The City Council of Kansas City recently passed an energy empowerment ordinance to help cut down costs and improve the energy efficiency of multifamily homes throughout the city. Buildings that are 10,000 square feet or larger are required to have benchmarks and regular reports in regards to its energy and water usage by property managers and tenants.

Takeaways:

  • Property managers and owners in Kansas City, Missouri, have to produce benchmarks for energy efficiency.
  • The multifamily sector is a culprit for lacking energy-efficient resources.
  • Studies show that energy efficiency in rentals increases home values and decreases vacancies.

The City Council of Kansas City, Missouri, recently passed an energy empowerment ordinance to help cut down costs and improve the energy efficiency of multifamily homes throughout the city. Buildings that are 10,000 square feet or larger are required to have benchmarks and regular reports in regards to their energy and water usage by property managers and tenants.

A new article was enacted in Chapter 18 of the Code of Ordinances to encourage conservation among the housing sector that is notoriously known for its lack of inefficiency. The city’s goal is to raise awareness about wasted utilities through transparency.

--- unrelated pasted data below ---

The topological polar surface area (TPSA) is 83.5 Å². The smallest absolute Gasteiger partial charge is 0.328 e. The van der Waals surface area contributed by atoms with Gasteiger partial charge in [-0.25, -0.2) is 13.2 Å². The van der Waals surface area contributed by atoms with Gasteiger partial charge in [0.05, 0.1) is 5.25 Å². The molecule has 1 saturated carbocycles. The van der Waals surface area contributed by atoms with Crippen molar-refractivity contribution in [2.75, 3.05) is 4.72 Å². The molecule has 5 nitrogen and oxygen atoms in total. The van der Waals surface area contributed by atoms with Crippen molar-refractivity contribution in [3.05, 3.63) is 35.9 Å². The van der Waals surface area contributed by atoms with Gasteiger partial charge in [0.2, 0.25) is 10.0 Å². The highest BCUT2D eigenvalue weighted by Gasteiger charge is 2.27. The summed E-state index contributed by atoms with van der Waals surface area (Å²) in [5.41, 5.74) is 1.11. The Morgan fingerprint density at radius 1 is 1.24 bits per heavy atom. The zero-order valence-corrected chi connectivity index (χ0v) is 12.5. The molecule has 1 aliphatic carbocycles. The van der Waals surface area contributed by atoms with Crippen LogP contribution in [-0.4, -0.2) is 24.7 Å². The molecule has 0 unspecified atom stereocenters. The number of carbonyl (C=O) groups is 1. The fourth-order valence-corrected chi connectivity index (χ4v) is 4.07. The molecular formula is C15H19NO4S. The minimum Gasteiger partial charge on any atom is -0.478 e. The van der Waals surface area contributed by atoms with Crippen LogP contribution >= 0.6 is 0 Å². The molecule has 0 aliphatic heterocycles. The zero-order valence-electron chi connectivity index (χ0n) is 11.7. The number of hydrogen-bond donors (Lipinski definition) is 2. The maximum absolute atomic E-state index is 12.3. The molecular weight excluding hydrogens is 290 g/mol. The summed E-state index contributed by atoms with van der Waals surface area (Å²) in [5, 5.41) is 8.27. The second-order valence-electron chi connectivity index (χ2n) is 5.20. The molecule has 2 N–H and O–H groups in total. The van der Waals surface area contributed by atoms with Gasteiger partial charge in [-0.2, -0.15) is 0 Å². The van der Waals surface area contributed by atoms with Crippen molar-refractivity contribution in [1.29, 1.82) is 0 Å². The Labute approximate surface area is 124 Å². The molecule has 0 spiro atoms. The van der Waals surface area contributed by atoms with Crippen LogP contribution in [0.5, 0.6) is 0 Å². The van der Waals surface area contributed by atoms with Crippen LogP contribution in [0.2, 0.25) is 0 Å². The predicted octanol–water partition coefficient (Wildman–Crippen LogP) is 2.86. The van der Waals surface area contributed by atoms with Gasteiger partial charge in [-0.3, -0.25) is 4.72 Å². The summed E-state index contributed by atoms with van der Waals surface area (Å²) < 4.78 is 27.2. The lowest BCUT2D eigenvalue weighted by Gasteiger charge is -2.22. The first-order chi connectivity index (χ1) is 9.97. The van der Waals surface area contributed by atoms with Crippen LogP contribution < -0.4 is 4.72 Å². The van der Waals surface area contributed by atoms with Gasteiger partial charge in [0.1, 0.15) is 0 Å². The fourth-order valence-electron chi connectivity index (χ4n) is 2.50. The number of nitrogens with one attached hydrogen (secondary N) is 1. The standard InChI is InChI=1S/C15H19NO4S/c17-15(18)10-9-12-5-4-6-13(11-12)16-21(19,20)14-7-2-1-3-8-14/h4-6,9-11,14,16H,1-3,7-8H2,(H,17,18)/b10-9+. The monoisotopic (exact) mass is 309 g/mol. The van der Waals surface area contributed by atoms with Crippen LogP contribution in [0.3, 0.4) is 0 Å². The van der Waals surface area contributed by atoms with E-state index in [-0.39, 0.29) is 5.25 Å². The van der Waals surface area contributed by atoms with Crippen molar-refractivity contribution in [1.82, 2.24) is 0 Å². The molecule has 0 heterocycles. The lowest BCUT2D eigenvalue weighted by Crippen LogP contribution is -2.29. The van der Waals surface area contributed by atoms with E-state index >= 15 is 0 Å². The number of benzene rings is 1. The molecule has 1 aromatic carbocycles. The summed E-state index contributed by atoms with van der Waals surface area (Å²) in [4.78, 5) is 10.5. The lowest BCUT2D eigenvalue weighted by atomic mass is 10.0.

By improving the energy efficiency of multifamily buildings in Kansas City, Councilman Scott Taylor, co-sponsor of the ordinance and co-chair of the City Energy Project Advisory Committee, says the average middle-class family can save money every month. Proponents of this and other similar measures in other U.S. cities suggest this could improve housing affordability issues.

 

The “Multiple Benefits of Multifamily Energy Efficiency for Cost-Effectiveness Screening” report from the American Council for an Energy-Efficient Economy released in June also suggests that energy efficiency can improve return on investment (ROI) for property managers. The report found that energy-efficient rental units can improve tenant satisfaction and therefore reduce tenant turnover rate and vacancies.

In its cited case studies, ACEEE found that both the tenants and the owners were pleased and saved money with energy-efficient upgrades to their buildings. The owners felt the properties were also more marketable to potential new tenants, and demand improved for those units, thus driving down vacancy.

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Out of a sample size of 26 building owners and managers, 23 percent saw an increase in property value and the other 77 percent saw no difference. No one reported a negative impact.

A case study from Massachusetts found lighting maintenance to be the No. 1 most value-added energy-efficient update with an additional value of $2,927 and an estimated 28 percent savings on bills.

Cities throughout the nation such as Denver, Atlanta and Chicago are implementing or in the process of laying out benchmarking for energy efficiency in the city’s commercial and multifamily sectors.

Email Kimberly Manning.

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